Sábado, 18/8/2018 | : : UTC-4
The Reflection

The right-hand lane: friend of foe?

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Why switch lanes when you don’t have to?

Graphic by Parker Feraco

In the middle of Richland stands a four way traffic light. At this intersection, the driver has the ability to go straight on E D Ave using two lanes. At first, this sounds appropriate. Two lanes will cut down traffic at the light and balance out the flow of drivers going straight. However, there remains a bit of a problem. After the intersection, the right lane eventually merges into the left one, causing a bit of confusion and congestion of traffic for drivers. Therefore, using the right lane to continue straight at the Richland intersection is absolutely useless.

Why merge and risk a collision when you can stay in the left lane at the light? It is obviously much easier to wait in the left lane behind a few more cars if you don’t have to risk damaging your car to merge into a different lane. Those who wait in the right lane are just asking for trouble.

The drivers who chose the left lane are always forced to let the indecisive right lane folk merge into their lane. In reality, they really shouldn’t have to let these people come into their lane because it was their decision to move into the lane with no end point. Now, the generous people in the left lane are always kind enough to let the “right-laners” intrude on their left aisle party.

Since the right lane eventually dies, there is very little point to driving in it. Therefore, using the left lane is the only sensible decision.

 

The right lane is the right lane

Oftentimes tradition and culture may seem to be created without reason. I grew up in Richland, going through the light, always in the 

right lane. I always told my mother it was dumb. If you are going straight, why not avoid having to merge? Why not reserve the right lane for right turners who are able to turn right on red?

I will be the first to admit that, on the surface, it doesn’t quite make sense. Typically one would think that a driver would reserve the right lane for right turners. However, especially during peak driving hours (rush hour, when school lets out, etc.), the center lane does not have the capacity to hold the sheer number of drivers that are turning left or going straight. That overflow must go somewhere, and that somewhere is the right lane.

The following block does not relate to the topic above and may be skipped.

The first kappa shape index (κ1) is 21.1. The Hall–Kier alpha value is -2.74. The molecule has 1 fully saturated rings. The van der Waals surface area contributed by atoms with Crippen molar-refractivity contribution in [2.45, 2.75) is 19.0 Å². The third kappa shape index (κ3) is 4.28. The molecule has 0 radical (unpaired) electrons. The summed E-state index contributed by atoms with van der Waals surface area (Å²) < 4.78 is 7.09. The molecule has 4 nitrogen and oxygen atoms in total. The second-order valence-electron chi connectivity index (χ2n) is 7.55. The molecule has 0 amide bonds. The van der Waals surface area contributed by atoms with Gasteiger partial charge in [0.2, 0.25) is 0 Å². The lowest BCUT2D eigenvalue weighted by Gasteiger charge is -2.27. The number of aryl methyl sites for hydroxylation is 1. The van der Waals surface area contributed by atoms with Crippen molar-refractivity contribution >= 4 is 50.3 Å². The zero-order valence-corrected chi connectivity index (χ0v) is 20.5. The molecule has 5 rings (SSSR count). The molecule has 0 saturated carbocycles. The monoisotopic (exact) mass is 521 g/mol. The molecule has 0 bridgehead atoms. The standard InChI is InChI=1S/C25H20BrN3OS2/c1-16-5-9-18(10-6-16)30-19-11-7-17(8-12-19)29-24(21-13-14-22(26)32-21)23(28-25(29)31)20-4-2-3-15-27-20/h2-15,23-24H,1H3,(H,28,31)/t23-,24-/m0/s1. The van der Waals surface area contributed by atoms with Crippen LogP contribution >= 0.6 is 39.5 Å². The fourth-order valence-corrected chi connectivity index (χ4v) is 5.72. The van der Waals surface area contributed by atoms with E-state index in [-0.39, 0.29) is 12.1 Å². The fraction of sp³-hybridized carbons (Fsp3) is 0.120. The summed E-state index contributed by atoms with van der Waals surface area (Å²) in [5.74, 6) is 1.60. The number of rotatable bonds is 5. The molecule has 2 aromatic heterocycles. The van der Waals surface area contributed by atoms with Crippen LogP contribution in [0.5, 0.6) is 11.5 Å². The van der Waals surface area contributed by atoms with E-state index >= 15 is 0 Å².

If you notice, the majority of people in the left lane do indeed turn left, only a the few go straight. And the

majority of people in the right lane go straight, but very few turn right. The needs of the many outweigh the needs of the few.

Additionally, saying you are reserving the right lane for right turners is a null argument because there aren’t enough right turners to matter. Please refer to the graphic presented, and notice that if all the people that needed to go straight tried to be part of the left lane, there would be a lane overflow and it would cause a traffic backup as people attempted to merge into that lane.

Yes, one does have to merge when using the right lane. But if one have a license, I sure do hope you are able to merge. It’s not a hard task. Certainly, if everyone did it- it’d be just as safe as not merging. People who go straight from the center lane are simply just making it more dangerous for the majority of other people which is selfish and arrogant.


About

[caption id="attachment_23989" align="alignleft" width="300"] Tova Carter poses for mug shot.[/caption] This year is my first year on newspaper, and my final one at Gull Lake high school. I’ve always wanted to do newspaper but never seemed to have the time. I enjoy writing and have a passion for news.  

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